Mapping Flow-Obstructing Structures on Global Rivers

Xiao Yang (Lead / Corresponding author), Tamlin M. Pavelsky, Matthew R.V. Ross, Stephanie R. Januchowski-Hartley, Wayana Dolan, Elizabeth H. Altenau, Michael Belanger, Danesha Byron, Michael Durand, Ian Van Dusen, Hailey Galit, Michiel Jorissen, Theodore Langhorst, Eric Lawton, Riley Lynch, Katie Ann Mcquillan, Sayali Pawar, Aaron Whittemore

    Research output: Contribution to journalArticlepeer-review

    12 Citations (Scopus)


    To help store water, facilitate navigation, generate energy, mitigate floods, and support industrial and agricultural production, people have built and continue to build obstructions to natural flow in rivers. However, due to the long and complex history of constructing and removing such obstructions, we lack a globally consistent record of their locations and types. Here, we used a consistent method to visually locate and classify obstructions on 2.1 million km of large rivers (width ≥30 m) globally. We based our mapping on Google Earth Engine’s high resolution images, which for many places have meter-scale resolution. The resulting Global River Obstruction Database (GROD) consists of 30,549 unique obstructions, covering six different obstruction types: dam, lock, low head dam, channel dam, and two types of partial dams. By classifying a subset of the obstructions multiple times, we are able to show high classification consistency (87% mean balanced accuracy) for the three types of obstructions that fully intersect rivers: dams, low head dams, and locks. The classification of the three types of partial obstructions are somewhat less consistent (61% mean balanced accuracy). Overall, by comparing GROD to similar datasets, we estimate GROD likely captured >90% of the obstructions on large rivers. We anticipate that GROD will be of wide interest to the hydrological modeling, aquatic ecology, geomorphology, and water resource management communities.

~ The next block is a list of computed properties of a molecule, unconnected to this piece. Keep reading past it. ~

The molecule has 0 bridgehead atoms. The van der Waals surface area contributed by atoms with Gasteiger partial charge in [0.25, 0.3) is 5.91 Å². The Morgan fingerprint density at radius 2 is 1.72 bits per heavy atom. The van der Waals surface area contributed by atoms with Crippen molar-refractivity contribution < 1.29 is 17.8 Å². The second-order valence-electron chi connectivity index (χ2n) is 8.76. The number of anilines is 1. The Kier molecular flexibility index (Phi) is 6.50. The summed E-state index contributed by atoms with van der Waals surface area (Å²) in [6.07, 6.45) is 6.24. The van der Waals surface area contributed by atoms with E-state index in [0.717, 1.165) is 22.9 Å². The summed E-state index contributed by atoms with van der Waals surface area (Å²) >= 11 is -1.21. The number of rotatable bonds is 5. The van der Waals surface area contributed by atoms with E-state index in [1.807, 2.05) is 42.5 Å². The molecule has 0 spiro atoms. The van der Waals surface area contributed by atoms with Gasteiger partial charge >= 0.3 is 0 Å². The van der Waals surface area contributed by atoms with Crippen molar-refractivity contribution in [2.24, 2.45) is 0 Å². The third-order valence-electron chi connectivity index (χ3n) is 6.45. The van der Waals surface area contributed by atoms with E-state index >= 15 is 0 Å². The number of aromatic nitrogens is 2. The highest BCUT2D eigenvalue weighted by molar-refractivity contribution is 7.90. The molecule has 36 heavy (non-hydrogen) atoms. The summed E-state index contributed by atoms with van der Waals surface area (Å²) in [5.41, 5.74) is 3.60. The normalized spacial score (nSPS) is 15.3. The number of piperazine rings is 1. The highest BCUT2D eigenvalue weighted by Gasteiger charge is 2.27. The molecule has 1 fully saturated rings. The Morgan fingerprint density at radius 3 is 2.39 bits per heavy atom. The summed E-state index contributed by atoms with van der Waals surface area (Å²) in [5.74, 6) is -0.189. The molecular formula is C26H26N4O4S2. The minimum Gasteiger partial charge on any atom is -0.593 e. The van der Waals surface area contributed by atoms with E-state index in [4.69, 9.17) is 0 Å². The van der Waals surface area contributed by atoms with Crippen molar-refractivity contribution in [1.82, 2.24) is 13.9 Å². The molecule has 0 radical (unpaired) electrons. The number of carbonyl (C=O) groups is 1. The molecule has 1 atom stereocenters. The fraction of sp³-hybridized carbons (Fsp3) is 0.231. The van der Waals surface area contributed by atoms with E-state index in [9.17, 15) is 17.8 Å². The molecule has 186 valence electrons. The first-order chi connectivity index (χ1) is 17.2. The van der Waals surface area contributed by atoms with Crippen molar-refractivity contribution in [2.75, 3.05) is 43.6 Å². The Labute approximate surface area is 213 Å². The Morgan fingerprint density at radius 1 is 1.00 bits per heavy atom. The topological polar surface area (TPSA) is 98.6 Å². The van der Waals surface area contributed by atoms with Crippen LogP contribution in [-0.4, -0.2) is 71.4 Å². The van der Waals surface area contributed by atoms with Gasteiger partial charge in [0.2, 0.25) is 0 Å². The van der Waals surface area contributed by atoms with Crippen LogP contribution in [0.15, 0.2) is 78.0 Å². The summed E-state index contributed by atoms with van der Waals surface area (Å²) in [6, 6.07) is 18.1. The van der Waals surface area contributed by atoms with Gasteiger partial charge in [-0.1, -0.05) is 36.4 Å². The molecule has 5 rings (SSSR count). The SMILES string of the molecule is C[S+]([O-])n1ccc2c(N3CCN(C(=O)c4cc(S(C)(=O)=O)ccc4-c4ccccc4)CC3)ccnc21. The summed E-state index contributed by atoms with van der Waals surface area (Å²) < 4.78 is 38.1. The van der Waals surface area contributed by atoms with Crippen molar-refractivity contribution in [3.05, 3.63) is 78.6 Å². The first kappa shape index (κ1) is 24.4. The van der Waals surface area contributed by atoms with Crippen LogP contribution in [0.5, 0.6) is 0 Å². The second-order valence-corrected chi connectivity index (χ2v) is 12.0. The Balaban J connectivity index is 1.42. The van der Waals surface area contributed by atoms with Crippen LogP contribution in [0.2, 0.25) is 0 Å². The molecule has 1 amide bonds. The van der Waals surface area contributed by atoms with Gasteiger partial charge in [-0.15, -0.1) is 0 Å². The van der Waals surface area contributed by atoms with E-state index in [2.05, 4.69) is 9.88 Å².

Original languageEnglish
    Article numbere2021WR030386
    Pages (from-to)1-10
    Number of pages10
    JournalWater Resources Research
    Issue number1
    Publication statusPublished - 5 Jan 2022


    • connectivity
    • fragmentation
    • infrastructure
    • obstructions
    • participatory research
    • rivers

    ASJC Scopus subject areas

    • Water Science and Technology


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